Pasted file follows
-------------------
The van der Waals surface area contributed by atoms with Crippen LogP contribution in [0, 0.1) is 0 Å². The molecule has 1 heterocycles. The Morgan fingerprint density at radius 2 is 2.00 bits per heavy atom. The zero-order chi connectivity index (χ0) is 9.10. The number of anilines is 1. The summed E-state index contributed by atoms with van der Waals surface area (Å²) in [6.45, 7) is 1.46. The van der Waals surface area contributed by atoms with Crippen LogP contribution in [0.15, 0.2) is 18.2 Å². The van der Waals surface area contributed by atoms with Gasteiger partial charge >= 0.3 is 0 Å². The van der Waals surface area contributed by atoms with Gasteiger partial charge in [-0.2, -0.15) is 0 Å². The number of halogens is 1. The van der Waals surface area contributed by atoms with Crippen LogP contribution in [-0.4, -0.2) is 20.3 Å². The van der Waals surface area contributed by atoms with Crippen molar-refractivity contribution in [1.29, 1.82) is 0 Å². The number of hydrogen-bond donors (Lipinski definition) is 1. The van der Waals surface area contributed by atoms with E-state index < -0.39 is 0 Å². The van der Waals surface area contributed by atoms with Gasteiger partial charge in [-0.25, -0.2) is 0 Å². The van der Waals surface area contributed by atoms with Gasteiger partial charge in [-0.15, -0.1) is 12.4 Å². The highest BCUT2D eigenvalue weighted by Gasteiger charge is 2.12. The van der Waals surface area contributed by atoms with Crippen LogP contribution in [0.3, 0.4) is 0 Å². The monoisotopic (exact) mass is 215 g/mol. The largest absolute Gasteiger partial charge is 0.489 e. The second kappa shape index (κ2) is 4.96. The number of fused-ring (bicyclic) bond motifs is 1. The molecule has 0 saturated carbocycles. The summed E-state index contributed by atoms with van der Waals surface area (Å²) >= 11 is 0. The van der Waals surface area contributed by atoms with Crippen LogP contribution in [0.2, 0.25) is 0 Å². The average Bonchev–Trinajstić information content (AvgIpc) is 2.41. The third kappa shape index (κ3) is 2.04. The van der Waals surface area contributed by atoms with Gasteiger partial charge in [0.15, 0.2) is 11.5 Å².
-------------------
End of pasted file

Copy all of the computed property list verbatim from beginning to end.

The van der Waals surface area contributed by atoms with Crippen LogP contribution in [0, 0.1) is 0 Å². The molecule has 1 heterocycles. The Morgan fingerprint density at radius 2 is 2.00 bits per heavy atom. The zero-order chi connectivity index (χ0) is 9.10. The number of anilines is 1. The summed E-state index contributed by atoms with van der Waals surface area (Å²) in [6.45, 7) is 1.46. The van der Waals surface area contributed by atoms with Crippen LogP contribution in [0.15, 0.2) is 18.2 Å². The van der Waals surface area contributed by atoms with Gasteiger partial charge >= 0.3 is 0 Å². The van der Waals surface area contributed by atoms with Gasteiger partial charge in [-0.2, -0.15) is 0 Å². The number of halogens is 1. The van der Waals surface area contributed by atoms with Crippen LogP contribution in [-0.4, -0.2) is 20.3 Å². The van der Waals surface area contributed by atoms with Crippen molar-refractivity contribution in [1.29, 1.82) is 0 Å². The number of hydrogen-bond donors (Lipinski definition) is 1. The van der Waals surface area contributed by atoms with E-state index < -0.39 is 0 Å². The van der Waals surface area contributed by atoms with Gasteiger partial charge in [-0.25, -0.2) is 0 Å². The van der Waals surface area contributed by atoms with Gasteiger partial charge in [-0.15, -0.1) is 12.4 Å². The highest BCUT2D eigenvalue weighted by Gasteiger charge is 2.12. The van der Waals surface area contributed by atoms with Crippen LogP contribution in [0.3, 0.4) is 0 Å². The monoisotopic (exact) mass is 215 g/mol. The largest absolute Gasteiger partial charge is 0.489 e. The second kappa shape index (κ2) is 4.96. The number of fused-ring (bicyclic) bond motifs is 1. The molecule has 0 saturated carbocycles. The summed E-state index contributed by atoms with van der Waals surface area (Å²) >= 11 is 0. The van der Waals surface area contributed by atoms with Crippen LogP contribution in [0.2, 0.25) is 0 Å². The average Bonchev–Trinajstić information content (AvgIpc) is 2.41. The third kappa shape index (κ3) is 2.04. The van der Waals surface area contributed by atoms with Gasteiger partial charge in [0.15, 0.2) is 11.5 Å².